has a rateable value of $5,000,000 or greater.”
The Budget describes a “Primary Council Land Use Code” (“PCLUC”) to be “a primary land use code approved by the Council which identifies the principal use of the land”. Relevantly for rating Categories 41 to 50, the PCLUC is that contained in Table 3B of the Budget.
Table 3B relevantly specifies, as item 11, one PCLUC as:
“Shop – Single”.
The applicants’ case is that the principal use of each of their lands is as a single shop, thereby satisfying the first of the criteria necessary for the land to be placed within Category 44b.
The term “shop” is not defined by the Budget. However, by cl 2.2(2) the Budget provides that unless the context or subject matter otherwise indicates or requires, a term that is not defined has the meaning given to it in the Macquarie Dictionary.
The Macquarie Dictionary provides (relevantly) this meaning of a “shop”:
“a building where goods are sold retail.”
The Council placed the lands within the category numbered 52a, which Table 1 describes in column one as follows:
“Land used for a drive-in shopping centre with a GLA of 10,000m2 to less than 20,000m2 and a land area of less than 200,000m2.”
The description of Category 52a in column two of Table 1, is as follows:
“Land which meets all of the following criteria:
has any of the Primary Council Land Use Codes for this rating category;
is primarily for a drive-in shopping centre with a GLA of 10,000m2 to less than 20,000m2;
has a land area of less than 200,000m2.”
The PCLUC applicable to this Category is specified by Table 3C of the Budget as “Drive-In Shopping Centre”.
By cl 2.2(1), the Budget defines the term “drive-in shopping centre” to mean:
“a premises or a cluster of premises that:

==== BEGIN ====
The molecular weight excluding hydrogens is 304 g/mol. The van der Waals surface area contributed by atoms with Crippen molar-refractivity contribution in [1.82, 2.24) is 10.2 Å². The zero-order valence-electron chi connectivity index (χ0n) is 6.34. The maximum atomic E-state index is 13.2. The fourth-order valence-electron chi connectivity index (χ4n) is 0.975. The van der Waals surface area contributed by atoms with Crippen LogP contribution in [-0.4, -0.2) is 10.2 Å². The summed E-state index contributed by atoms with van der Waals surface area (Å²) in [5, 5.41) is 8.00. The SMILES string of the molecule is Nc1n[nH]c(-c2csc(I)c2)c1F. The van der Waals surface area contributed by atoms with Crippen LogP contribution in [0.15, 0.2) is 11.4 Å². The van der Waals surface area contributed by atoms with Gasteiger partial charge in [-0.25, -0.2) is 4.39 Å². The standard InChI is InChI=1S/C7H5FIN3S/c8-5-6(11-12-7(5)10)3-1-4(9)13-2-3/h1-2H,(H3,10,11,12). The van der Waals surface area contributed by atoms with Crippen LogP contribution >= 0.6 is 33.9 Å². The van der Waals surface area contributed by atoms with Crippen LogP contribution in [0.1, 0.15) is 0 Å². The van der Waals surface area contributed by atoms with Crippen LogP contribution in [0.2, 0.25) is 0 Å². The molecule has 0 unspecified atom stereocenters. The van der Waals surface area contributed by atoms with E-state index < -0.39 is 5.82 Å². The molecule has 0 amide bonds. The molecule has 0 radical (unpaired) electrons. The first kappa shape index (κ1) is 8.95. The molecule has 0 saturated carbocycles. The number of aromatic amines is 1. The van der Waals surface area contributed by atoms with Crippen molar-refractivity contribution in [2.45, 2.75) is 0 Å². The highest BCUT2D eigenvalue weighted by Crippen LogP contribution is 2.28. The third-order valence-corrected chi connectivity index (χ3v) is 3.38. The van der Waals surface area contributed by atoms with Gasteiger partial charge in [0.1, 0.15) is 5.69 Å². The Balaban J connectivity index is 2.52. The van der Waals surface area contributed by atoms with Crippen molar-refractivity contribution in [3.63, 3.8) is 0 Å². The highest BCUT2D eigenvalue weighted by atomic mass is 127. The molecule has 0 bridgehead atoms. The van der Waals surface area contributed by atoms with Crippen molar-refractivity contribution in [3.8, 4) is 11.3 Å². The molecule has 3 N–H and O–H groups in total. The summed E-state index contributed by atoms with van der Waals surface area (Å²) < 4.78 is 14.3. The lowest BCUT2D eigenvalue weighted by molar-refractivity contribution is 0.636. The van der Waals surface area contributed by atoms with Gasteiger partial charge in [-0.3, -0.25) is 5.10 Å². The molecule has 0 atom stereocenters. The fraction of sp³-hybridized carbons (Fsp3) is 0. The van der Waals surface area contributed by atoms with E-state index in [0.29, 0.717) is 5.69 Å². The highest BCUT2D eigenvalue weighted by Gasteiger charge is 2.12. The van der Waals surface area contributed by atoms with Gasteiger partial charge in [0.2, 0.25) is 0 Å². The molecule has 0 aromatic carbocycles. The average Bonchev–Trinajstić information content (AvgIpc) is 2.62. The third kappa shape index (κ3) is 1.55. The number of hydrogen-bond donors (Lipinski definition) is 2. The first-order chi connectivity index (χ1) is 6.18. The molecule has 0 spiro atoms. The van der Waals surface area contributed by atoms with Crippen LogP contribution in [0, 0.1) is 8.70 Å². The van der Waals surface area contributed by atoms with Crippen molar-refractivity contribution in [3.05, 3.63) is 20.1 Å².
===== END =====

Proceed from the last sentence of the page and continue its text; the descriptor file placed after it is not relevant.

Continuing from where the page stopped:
is used wholly or predominately for carrying out a retail business; and
is contained within one or more buildings or structures on one or more levels; and
provides off-street parking for customer vehicles.”
The term “retail business” is defined to have its meaning in the Retail Shop Leases Regulation 2006 (Qld). The term was defined in that regulation by s 9 and the schedule, to include the retailing of “domestic hardware and household goods”. As noted already, the parties agreed that the predominant use of the lands was for a retail business.
The Council says that each of these properties constitutes a premises, used wholly for the carrying out of a retail business and which provides off-street parking for customer vehicles, so that it is a “drive-in shopping centre” as defined.
The decision of the Land Court
The Land Court Member said that the facts which were relevant to each of these premises meant that they fell “squarely within all the elements of Category 44b, PCLUC 11 Shop – Single.”
The Member was satisfied that a drive-in shopping centre, as defined, could be a single business. He said that although a single business would not be a “shopping centre” as that term is commonly used, common usage was irrelevant due to the specific definition of drive-in shopping centre which was contained in the Budget.
After considering the other criteria, the Member was satisfied that there was “no doubt that each Bunnings falls within Category 52a.”